On Monday, Martin Luther King, Jr. Day, actress Jada Pinkett Smith and filmmaker Spike Lee announced they would be boycotting the Oscars ceremony to protest the lack of diversity among nominees. "Is it time that people of color recognize how much power, influence, that we have amassed, that we no longer need to ask to be invited anywhere?" Jada said in a video posted to her Facebook page. "Maybe it's time that we recognize that if we love and respect and acknowledge ourselves in the way in which we are asking others to do, that that is the place of true power."
Following news of the artists' boycott, as well as public outcry over the astonishing lack of diversity among Oscar nominees this year, Cheryl Boone Isaacs, President of the Academy of Motion Picture Arts & Sciences , released a statement calling for change in the industry.
"I am both heartbroken and frustrated about the lack of inclusion," Isaacs said in her statement. "This is a difficult but important conversation, and it's time for big changes." Isaacs said the Academy had taken steps to improve the diversity of its membership, "but the change is not coming as fast as we would like. We need to do more, and better and more quickly."
"We recognize the very real concerns of our community," she said. "I so appreciate all of you who have reached out to me in our effort to move forward together. "
The Oscars are set to air on ABC on Feb. 28. Read Isaacs full statement to the press below.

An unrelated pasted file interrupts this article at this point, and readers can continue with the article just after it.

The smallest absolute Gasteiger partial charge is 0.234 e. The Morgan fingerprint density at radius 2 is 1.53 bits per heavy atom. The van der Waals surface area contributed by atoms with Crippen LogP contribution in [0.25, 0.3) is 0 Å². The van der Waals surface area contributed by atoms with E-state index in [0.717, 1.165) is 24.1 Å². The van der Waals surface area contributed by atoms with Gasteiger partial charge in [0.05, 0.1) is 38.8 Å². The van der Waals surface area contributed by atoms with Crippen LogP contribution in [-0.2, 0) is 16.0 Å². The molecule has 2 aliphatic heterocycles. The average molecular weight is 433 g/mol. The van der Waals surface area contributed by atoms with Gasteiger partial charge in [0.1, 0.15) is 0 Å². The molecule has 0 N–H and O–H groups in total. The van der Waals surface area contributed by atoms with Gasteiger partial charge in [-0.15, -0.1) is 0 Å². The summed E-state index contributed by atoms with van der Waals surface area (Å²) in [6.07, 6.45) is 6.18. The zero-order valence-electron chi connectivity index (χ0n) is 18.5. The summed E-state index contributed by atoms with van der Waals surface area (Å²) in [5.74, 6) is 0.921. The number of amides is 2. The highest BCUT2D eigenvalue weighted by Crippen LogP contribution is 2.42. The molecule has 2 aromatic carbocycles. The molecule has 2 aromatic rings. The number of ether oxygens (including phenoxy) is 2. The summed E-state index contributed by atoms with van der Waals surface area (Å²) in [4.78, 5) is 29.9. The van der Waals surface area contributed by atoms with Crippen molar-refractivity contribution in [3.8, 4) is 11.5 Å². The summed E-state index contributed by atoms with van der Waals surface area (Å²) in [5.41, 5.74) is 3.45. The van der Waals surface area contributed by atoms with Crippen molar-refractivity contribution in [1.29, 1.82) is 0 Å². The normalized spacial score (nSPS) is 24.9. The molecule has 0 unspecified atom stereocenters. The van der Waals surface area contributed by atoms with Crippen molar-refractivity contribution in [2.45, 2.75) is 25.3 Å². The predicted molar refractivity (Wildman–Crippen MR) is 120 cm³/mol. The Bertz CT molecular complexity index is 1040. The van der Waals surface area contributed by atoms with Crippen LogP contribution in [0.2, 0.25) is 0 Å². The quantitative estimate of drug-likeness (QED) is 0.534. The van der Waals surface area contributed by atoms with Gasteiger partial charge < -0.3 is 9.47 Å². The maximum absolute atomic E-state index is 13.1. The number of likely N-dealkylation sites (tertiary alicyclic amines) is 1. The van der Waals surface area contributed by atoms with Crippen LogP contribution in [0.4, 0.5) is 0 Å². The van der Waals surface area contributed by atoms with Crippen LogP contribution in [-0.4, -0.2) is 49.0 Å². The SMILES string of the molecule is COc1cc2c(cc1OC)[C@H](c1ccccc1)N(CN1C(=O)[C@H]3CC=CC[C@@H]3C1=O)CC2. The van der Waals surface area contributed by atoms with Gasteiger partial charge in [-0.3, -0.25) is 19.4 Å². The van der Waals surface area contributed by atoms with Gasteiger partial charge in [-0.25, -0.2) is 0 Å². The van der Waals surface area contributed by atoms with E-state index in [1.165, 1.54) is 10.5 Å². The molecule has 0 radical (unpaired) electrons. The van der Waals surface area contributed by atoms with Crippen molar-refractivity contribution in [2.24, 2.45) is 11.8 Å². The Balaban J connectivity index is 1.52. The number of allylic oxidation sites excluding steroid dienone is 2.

I'd like to acknowledge the wonderful work of this year's nominees. While we celebrate their extraordinary achievements, I am both heartbroken and frustrated about the lack of inclusion. This is a difficult but important conversation, and it's time for big changes. The Academy is taking dramatic steps to alter the makeup of our membership. In the coming days and weeks we will conduct a review of our membership recruitment in order to bring about much-needed diversity in our 2016 class and beyond.As many of you know, we have implemented changes to diversify our membership in the last four years. But the change is not coming as fast as we would like. We need to do more, and better and more quickly.This isn't unprecedented for the Academy. In the '60s and '70s it was about recruiting younger members to stay vital and relevant. In 2016, the mandate is inclusion in all of its facets: gender, race, ethnicity and sexual orientation. We recognize the very real concerns of our community, and I so appreciate all of you who have reached out to me in our effort to move forward together.
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